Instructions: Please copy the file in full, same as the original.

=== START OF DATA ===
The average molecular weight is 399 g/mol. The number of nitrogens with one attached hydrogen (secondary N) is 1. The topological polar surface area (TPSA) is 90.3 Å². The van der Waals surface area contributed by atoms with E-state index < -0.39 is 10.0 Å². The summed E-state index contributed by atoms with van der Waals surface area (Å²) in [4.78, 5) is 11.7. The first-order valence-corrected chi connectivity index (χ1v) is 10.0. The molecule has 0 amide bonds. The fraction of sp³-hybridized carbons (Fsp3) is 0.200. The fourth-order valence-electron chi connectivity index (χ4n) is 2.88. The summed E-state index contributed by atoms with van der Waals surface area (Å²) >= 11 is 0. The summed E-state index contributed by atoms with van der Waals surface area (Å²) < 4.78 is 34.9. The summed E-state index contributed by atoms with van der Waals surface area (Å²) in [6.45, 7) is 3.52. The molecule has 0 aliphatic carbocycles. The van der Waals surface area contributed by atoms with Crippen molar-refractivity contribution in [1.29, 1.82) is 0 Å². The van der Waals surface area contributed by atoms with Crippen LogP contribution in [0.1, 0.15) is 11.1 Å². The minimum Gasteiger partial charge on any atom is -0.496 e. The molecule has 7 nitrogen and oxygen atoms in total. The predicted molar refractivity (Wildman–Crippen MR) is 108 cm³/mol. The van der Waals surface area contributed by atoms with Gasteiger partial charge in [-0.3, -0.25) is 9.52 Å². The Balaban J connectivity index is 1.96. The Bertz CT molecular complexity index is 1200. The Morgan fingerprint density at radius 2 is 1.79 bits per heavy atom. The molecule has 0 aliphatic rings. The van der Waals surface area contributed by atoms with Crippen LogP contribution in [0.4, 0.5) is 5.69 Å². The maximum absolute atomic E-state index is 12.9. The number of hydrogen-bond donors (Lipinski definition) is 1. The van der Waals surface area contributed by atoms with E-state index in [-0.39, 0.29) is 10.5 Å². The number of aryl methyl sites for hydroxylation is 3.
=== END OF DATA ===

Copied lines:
The average molecular weight is 399 g/mol. The number of nitrogens with one attached hydrogen (secondary N) is 1. The topological polar surface area (TPSA) is 90.3 Å². The van der Waals surface area contributed by atoms with E-state index < -0.39 is 10.0 Å². The summed E-state index contributed by atoms with van der Waals surface area (Å²) in [4.78, 5) is 11.7. The first-order valence-corrected chi connectivity index (χ1v) is 10.0. The molecule has 0 amide bonds. The fraction of sp³-hybridized carbons (Fsp3) is 0.200. The fourth-order valence-electron chi connectivity index (χ4n) is 2.88. The summed E-state index contributed by atoms with van der Waals surface area (Å²) >= 11 is 0. The summed E-state index contributed by atoms with van der Waals surface area (Å²) < 4.78 is 34.9. The summed E-state index contributed by atoms with van der Waals surface area (Å²) in [6.45, 7) is 3.52. The molecule has 0 aliphatic carbocycles. The van der Waals surface area contributed by atoms with Crippen molar-refractivity contribution in [1.29, 1.82) is 0 Å². The van der Waals surface area contributed by atoms with Crippen LogP contribution in [0.1, 0.15) is 11.1 Å². The minimum Gasteiger partial charge on any atom is -0.496 e. The molecule has 7 nitrogen and oxygen atoms in total. The predicted molar refractivity (Wildman–Crippen MR) is 108 cm³/mol. The van der Waals surface area contributed by atoms with Gasteiger partial charge in [-0.3, -0.25) is 9.52 Å². The Balaban J connectivity index is 1.96. The Bertz CT molecular complexity index is 1200. The Morgan fingerprint density at radius 2 is 1.79 bits per heavy atom. The molecule has 0 aliphatic rings. The van der Waals surface area contributed by atoms with Crippen LogP contribution in [0.4, 0.5) is 5.69 Å². The maximum absolute atomic E-state index is 12.9. The number of hydrogen-bond donors (Lipinski definition) is 1. The van der Waals surface area contributed by atoms with E-state index in [-0.39, 0.29) is 10.5 Å². The number of aryl methyl sites for hydroxylation is 3.